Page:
Despite living on a small island where cultures collide, it's not too often you can find the traditions of green and orange sitting as comfortably side by side as in Larne.
It's a town where the annual Irish Dancing Festival takes place in an Orange Hall, where Irish dancing has been enjoyed by all, and where one family in particular has immersed itself in both.
On Thursday night Jim King accepted his 50-year jewel after half a century in the Orange Order with LOL 884.
His daughter Angeline has embraced Irish dancing and the Irish language.
As a writer of several books, and about to take up a role as writer in residence at Ulster University in September, Angeline always felt it was important to study language.
Her latest book Dusty Bluebells includes passages in Ulster-Scots.
Several years ago her enthusiasm for words and their history brought Irish to the town when she invited language campaigner Linda Ervine along for a taster session.
Afraid she might be the only person attending, she roped in her father to go along, but she need not have worried.
"I'd always wanted to learn Irish," she said.
"I put out a message to members of the Larne Renovation Regeneration group and immediately around 50 people signed up to come along.
"I thought some might drop out, so I rounded up the family and everyone really enjoyed it."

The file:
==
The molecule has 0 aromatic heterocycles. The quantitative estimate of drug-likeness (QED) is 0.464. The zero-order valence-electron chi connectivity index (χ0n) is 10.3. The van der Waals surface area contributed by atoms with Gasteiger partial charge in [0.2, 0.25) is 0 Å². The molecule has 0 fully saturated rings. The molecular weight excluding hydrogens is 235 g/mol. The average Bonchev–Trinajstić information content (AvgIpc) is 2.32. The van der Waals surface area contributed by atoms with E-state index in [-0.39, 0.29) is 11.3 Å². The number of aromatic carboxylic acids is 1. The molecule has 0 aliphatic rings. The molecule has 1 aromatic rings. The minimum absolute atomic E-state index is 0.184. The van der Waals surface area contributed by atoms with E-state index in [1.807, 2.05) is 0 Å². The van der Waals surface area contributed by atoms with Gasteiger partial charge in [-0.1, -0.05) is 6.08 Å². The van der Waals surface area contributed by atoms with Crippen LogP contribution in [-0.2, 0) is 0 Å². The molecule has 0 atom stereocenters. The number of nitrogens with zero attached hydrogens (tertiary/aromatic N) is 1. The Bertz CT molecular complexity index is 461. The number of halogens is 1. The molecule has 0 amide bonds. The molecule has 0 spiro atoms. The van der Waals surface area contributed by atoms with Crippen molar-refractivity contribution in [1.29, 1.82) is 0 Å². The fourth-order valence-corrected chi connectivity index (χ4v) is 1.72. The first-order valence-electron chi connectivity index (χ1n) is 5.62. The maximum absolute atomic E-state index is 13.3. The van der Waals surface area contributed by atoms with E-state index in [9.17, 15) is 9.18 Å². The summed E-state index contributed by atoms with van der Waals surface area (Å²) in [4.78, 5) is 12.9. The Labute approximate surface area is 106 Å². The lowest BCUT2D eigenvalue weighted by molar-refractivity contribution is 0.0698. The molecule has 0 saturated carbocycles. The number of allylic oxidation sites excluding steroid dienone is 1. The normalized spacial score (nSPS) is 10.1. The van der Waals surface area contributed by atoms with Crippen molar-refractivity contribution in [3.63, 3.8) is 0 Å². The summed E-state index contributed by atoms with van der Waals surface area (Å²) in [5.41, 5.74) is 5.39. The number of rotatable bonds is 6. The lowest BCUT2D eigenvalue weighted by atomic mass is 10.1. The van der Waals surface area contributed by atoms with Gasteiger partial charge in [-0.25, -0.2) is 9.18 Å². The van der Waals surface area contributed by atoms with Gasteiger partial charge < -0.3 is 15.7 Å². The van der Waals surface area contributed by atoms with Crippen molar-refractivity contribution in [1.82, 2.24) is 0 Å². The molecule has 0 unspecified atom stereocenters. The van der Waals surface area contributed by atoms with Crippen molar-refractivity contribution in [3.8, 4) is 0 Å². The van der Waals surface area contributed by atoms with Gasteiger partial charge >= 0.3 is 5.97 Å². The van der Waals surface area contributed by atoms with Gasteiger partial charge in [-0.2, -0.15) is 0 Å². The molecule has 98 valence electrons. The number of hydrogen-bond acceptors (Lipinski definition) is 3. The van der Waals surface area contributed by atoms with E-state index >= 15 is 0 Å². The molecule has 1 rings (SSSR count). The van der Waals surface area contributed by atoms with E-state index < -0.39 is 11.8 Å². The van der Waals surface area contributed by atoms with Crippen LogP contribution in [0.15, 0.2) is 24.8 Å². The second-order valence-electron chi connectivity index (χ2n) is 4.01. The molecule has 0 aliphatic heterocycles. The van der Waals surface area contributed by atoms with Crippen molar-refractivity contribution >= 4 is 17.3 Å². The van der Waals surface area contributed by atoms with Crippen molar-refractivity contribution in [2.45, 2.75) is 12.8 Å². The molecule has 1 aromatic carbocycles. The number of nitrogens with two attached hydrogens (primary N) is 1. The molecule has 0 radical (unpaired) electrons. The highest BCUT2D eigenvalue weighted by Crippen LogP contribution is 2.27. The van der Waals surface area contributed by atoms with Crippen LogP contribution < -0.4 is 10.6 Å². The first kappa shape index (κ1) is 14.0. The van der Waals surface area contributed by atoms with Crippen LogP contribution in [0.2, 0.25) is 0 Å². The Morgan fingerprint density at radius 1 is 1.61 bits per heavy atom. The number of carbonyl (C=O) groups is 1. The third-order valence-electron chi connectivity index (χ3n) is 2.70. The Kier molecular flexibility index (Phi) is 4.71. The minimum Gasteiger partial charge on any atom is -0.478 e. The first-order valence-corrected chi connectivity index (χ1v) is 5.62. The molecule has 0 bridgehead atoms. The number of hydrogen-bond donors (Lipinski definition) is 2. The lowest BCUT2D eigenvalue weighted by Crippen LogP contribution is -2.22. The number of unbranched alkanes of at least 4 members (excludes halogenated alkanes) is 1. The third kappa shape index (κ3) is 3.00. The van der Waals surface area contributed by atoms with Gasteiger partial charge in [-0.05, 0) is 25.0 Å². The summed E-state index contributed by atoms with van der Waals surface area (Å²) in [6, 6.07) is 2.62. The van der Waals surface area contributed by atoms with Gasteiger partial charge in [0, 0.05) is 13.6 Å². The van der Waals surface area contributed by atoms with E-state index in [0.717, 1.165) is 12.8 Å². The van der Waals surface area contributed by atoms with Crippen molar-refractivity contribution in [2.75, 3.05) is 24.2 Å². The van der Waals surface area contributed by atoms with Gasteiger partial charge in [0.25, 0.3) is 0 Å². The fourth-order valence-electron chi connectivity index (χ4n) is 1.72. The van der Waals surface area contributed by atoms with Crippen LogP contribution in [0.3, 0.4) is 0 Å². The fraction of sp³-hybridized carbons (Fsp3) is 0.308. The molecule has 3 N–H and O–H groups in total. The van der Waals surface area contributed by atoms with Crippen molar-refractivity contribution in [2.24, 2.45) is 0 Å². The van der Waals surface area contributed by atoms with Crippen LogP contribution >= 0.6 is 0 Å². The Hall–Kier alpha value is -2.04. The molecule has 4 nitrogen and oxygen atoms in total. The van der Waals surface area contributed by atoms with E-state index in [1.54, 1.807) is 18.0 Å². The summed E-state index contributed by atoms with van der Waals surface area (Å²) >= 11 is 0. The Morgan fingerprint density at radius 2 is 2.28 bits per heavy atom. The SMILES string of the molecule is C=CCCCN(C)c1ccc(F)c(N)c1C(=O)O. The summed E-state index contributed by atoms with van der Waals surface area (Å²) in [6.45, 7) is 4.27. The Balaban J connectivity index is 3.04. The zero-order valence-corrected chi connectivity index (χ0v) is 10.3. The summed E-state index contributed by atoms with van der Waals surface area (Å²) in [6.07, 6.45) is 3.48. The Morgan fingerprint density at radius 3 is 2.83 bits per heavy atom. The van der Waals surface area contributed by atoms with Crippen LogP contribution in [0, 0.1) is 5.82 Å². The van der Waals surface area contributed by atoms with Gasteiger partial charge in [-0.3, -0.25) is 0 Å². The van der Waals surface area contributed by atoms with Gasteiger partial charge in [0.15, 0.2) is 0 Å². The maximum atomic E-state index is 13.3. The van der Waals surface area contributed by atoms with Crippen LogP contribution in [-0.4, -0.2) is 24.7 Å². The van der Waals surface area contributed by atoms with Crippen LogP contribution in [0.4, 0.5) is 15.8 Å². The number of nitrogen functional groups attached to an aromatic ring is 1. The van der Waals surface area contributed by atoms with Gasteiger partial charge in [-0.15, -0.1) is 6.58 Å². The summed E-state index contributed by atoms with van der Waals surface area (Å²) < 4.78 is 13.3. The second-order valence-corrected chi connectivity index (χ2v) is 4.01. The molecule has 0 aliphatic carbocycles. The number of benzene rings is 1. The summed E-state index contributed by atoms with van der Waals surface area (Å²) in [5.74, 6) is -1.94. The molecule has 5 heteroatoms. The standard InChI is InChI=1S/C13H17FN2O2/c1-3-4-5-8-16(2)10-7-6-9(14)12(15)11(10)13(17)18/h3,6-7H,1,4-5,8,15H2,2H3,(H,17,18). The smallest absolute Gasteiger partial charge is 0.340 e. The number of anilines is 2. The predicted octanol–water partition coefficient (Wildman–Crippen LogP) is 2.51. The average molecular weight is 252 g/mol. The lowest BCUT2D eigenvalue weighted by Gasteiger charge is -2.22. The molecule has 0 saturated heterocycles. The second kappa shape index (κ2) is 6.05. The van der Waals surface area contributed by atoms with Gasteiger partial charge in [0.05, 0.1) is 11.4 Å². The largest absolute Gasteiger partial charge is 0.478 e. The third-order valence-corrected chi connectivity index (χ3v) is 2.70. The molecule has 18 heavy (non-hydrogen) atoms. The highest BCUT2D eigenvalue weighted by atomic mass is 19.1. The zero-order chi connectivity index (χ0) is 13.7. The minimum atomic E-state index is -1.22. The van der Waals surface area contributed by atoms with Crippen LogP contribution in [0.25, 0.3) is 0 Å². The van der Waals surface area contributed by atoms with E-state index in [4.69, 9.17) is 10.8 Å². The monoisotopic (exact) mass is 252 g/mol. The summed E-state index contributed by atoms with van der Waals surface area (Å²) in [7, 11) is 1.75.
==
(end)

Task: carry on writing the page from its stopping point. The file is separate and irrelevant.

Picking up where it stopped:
Dad Jim was one of those brought along, and he said there was a long tradition of embracing traditions in the harbour town.
"The Victoria Orange Hall has been packed year after year for Irish dancing festivals," he explained.
"And in my own view you can't be in a Christian organisation like the Orange Lodge without embracing your neighbours.
"When I was growing up in Larne there was always just one community. I see myself as British and Irish. So much of our history is shared. It's a history of community."
The Irish classes have continued for three years now, though curtailed recently by Covid-19, but they were just the latest in a tradition of cultural crossovers in Larne.
"I had always been an Irish dancer, and it was when I got word back from my publisher in Dublin that a passage in my novel A Belfast Tale was not accurate because there were some Protestant Irish dancers in it, I thought it was worth delving into," Angeline added.
What followed was another book, looking at the tradition of Irish festivals, dispelling the myth that Protestants don't dance. Irish Dancing: The Festival Story was published in 2018.
"Irish folk dancing was extremely popular in my home town, where it's common to find families with four, five or even six generations of dancers. In Larne Irish dancing has a legacy stretching back to the first Irish folk dancing festival in 1928," she said.
"In the 1800s solo Irish dancing was simply called step dancing, and when the men of the Orange Order provided a party piece at the end of an installation or social event.
"The social dances among Catholics and Protestants were known as 'country dances', renamed ceili dances by the Gaelic League in London in the late 1890s.
"It's important people know the story of our shared culture."